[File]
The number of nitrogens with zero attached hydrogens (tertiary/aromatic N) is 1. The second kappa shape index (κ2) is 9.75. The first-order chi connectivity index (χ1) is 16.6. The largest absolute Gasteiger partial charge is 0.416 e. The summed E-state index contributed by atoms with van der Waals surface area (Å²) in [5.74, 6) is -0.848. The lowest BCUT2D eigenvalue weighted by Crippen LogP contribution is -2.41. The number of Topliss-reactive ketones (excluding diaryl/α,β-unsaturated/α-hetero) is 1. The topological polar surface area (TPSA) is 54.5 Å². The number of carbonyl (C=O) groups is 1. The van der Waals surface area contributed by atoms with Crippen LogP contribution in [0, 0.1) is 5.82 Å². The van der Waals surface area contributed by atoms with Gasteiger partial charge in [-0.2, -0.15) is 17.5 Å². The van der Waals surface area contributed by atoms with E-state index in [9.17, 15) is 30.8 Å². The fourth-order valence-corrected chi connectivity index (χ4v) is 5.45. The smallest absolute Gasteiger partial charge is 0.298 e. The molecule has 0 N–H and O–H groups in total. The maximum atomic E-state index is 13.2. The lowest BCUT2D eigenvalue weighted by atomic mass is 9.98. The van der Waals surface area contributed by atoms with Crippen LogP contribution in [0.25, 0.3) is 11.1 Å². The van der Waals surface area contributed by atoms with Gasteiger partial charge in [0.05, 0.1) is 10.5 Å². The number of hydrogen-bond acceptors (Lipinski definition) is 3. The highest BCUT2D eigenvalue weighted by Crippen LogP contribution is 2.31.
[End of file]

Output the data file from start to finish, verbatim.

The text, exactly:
The number of nitrogens with zero attached hydrogens (tertiary/aromatic N) is 1. The second kappa shape index (κ2) is 9.75. The first-order chi connectivity index (χ1) is 16.6. The largest absolute Gasteiger partial charge is 0.416 e. The summed E-state index contributed by atoms with van der Waals surface area (Å²) in [5.74, 6) is -0.848. The lowest BCUT2D eigenvalue weighted by Crippen LogP contribution is -2.41. The number of Topliss-reactive ketones (excluding diaryl/α,β-unsaturated/α-hetero) is 1. The topological polar surface area (TPSA) is 54.5 Å². The number of carbonyl (C=O) groups is 1. The van der Waals surface area contributed by atoms with Crippen LogP contribution in [0, 0.1) is 5.82 Å². The van der Waals surface area contributed by atoms with Gasteiger partial charge in [-0.2, -0.15) is 17.5 Å². The van der Waals surface area contributed by atoms with E-state index in [9.17, 15) is 30.8 Å². The fourth-order valence-corrected chi connectivity index (χ4v) is 5.45. The smallest absolute Gasteiger partial charge is 0.298 e. The molecule has 0 N–H and O–H groups in total. The maximum atomic E-state index is 13.2. The lowest BCUT2D eigenvalue weighted by atomic mass is 9.98. The van der Waals surface area contributed by atoms with Crippen LogP contribution in [0.25, 0.3) is 11.1 Å². The van der Waals surface area contributed by atoms with Gasteiger partial charge in [0.05, 0.1) is 10.5 Å². The number of hydrogen-bond acceptors (Lipinski definition) is 3. The highest BCUT2D eigenvalue weighted by Crippen LogP contribution is 2.31.